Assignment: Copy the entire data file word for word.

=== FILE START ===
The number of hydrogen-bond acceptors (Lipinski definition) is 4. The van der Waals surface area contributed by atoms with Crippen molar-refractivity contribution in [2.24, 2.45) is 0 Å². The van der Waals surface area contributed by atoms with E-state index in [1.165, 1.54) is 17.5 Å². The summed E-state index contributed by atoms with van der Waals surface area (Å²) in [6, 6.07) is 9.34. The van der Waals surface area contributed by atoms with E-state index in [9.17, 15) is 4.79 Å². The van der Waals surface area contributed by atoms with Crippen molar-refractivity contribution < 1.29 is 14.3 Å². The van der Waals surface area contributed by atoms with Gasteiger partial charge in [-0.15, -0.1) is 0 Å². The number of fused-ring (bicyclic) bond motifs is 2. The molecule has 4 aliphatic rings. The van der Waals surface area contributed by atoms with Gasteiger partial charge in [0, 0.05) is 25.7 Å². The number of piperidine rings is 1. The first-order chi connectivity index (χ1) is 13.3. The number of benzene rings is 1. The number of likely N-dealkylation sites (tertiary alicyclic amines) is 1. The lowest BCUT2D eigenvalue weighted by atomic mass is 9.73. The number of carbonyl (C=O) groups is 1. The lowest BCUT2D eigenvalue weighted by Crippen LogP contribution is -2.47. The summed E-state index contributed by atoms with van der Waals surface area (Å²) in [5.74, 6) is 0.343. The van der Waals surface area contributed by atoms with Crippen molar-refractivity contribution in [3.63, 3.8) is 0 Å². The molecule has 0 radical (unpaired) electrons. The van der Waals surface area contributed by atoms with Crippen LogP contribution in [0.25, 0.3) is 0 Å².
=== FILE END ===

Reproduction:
The number of hydrogen-bond acceptors (Lipinski definition) is 4. The van der Waals surface area contributed by atoms with Crippen molar-refractivity contribution in [2.24, 2.45) is 0 Å². The van der Waals surface area contributed by atoms with E-state index in [1.165, 1.54) is 17.5 Å². The summed E-state index contributed by atoms with van der Waals surface area (Å²) in [6, 6.07) is 9.34. The van der Waals surface area contributed by atoms with E-state index in [9.17, 15) is 4.79 Å². The van der Waals surface area contributed by atoms with Crippen molar-refractivity contribution < 1.29 is 14.3 Å². The van der Waals surface area contributed by atoms with Gasteiger partial charge in [-0.15, -0.1) is 0 Å². The number of fused-ring (bicyclic) bond motifs is 2. The molecule has 4 aliphatic rings. The van der Waals surface area contributed by atoms with Gasteiger partial charge in [0, 0.05) is 25.7 Å². The number of piperidine rings is 1. The first-order chi connectivity index (χ1) is 13.3. The number of benzene rings is 1. The number of likely N-dealkylation sites (tertiary alicyclic amines) is 1. The lowest BCUT2D eigenvalue weighted by atomic mass is 9.73. The number of carbonyl (C=O) groups is 1. The lowest BCUT2D eigenvalue weighted by Crippen LogP contribution is -2.47. The summed E-state index contributed by atoms with van der Waals surface area (Å²) in [5.74, 6) is 0.343. The van der Waals surface area contributed by atoms with Crippen molar-refractivity contribution in [3.63, 3.8) is 0 Å². The molecule has 0 radical (unpaired) electrons. The van der Waals surface area contributed by atoms with Crippen LogP contribution in [0.25, 0.3) is 0 Å².